Fleet News

Perfect launchpad for dual-fuel Volvos

HIGH-PROFILE protests over the mushrooming cost of business motoring are set to provide the perfect launchpad for a new range of dual-fuel cars from Volvo.

'With the cost of fuel grabbing all the headlines recently, it looks as though the timing of these products couldn't have been better,' said Volvo Car managing director Gerry Keaney at the world premiere of the company's line-up of bi-fuel gas-petrol models at the NEC. 'We are proud to be unveiling a full range of dual-fuel vehicles covering all models. Each comes off the line at our factories and meets our crash test criteria in full. But in addition, the boot or load space of every car is kept clear to counter criticism of previous LPG and CNG installations,' he said.

Keaney said LPG-driven variants of the S40 and V40 will go into production at the end of the year but revealed that either CNG or LPG will be available on the S60 and S80, along with the V70 estate, all of which will be offered for sale by the end of 2001.

'These new engines have the double benefit of lower emissions of greenhouse gasses - 20% in the case of CNG - as well as much lower operating costs. Progress is being made by the oil companies in accelerating the installation of LPG facilities, but we'd like this work to be accelerated. We'd also like them to consider adding CNG pumps as well.

'Looking to the future, just imagine being able to refuel your car with CNG at home by tapping into your domestic gas supply - fuel blockades would suddenly become a complete irrelevance.'

With the 1.8-litre four-cylinder Bi-Fuel motor under their bonnets, the S40 and V40 have a 117bhp power output in LPG mode and produce 122bhp on petrol. Driven on gas, each has a range of 285 miles, with the traditional petrol tank providing a further 466 miles capability.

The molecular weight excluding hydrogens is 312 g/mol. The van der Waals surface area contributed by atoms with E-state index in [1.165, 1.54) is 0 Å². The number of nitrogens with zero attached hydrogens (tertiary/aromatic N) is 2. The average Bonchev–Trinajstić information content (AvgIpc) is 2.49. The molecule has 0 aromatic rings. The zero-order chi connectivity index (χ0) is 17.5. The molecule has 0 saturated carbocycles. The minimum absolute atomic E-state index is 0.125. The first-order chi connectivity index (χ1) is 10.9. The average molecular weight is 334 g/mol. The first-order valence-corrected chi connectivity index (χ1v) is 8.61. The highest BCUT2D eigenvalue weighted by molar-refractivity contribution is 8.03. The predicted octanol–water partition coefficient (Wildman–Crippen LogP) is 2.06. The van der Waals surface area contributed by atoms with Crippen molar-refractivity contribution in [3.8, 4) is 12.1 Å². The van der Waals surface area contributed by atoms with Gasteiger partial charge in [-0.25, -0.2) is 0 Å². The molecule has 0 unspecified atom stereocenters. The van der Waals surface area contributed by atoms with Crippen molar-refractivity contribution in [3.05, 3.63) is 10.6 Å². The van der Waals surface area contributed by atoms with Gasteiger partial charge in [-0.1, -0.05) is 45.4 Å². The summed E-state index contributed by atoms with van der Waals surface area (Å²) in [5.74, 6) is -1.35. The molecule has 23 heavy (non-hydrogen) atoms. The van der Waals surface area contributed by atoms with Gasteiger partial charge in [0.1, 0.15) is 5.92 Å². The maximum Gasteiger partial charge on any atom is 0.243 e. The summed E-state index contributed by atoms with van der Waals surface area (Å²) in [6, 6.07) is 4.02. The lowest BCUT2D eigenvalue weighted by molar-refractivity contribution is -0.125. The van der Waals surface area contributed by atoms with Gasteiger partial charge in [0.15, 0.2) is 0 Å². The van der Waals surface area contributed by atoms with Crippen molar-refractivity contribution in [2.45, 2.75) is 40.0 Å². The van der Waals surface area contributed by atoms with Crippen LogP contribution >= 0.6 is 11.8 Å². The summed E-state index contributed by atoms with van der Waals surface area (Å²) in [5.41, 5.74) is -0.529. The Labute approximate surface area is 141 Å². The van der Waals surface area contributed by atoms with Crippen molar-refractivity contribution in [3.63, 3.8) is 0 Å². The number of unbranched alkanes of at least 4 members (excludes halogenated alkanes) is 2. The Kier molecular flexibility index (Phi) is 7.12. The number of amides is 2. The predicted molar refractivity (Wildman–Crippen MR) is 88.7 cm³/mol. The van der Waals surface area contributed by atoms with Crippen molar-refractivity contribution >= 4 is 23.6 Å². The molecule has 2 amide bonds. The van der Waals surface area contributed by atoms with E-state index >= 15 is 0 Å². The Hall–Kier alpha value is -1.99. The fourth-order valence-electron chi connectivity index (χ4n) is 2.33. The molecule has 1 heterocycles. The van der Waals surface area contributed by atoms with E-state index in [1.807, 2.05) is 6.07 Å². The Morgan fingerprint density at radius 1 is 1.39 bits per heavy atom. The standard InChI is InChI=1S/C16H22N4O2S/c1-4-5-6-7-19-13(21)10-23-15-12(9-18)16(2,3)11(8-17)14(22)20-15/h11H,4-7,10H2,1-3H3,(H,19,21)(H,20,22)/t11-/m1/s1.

Bi-fuel power for Volvo's larger models comes from a 2.4-litre, five-cylinder developing 140bhp on either gas or petrol. Operated in petrol mode, the motor complies with the tough EU 2005 emission standards and returns even lower levels when running on gas.

In all cases, the Swedish cars store gas under the floor to allow identical load space as in regular petrol or diesel versions. A company spokesman said: 'Depending on the market, the cost of driving on natural gas is between 30% and 60% lower than running on petrol and up to 40% lower than diesel.'

Keaney also took the wraps off the Swedish company's first in-house diesel engine on the show stand. Built at Skovde alongside the petrol motors from which it is derived, the all-alloy five-cylinder unit has a 2.4-litre capacity and produces 163 bhp at 4,000rpm and 250lb-ft of torque at 1,750rpm. Featuring common rail technology and considerably more powerful than the Volkswagen Group engine it replaces, it will be progressively introduced from spring next year in the S80, V70 and S60.

Keaney said:'This is the start of what will be a complete programme of Volvo-designed diesel engines. Diesel is a real opportunity for us to grow sales as we pursue the strategy to increase our sales worldwide by 50% over the next four years.'

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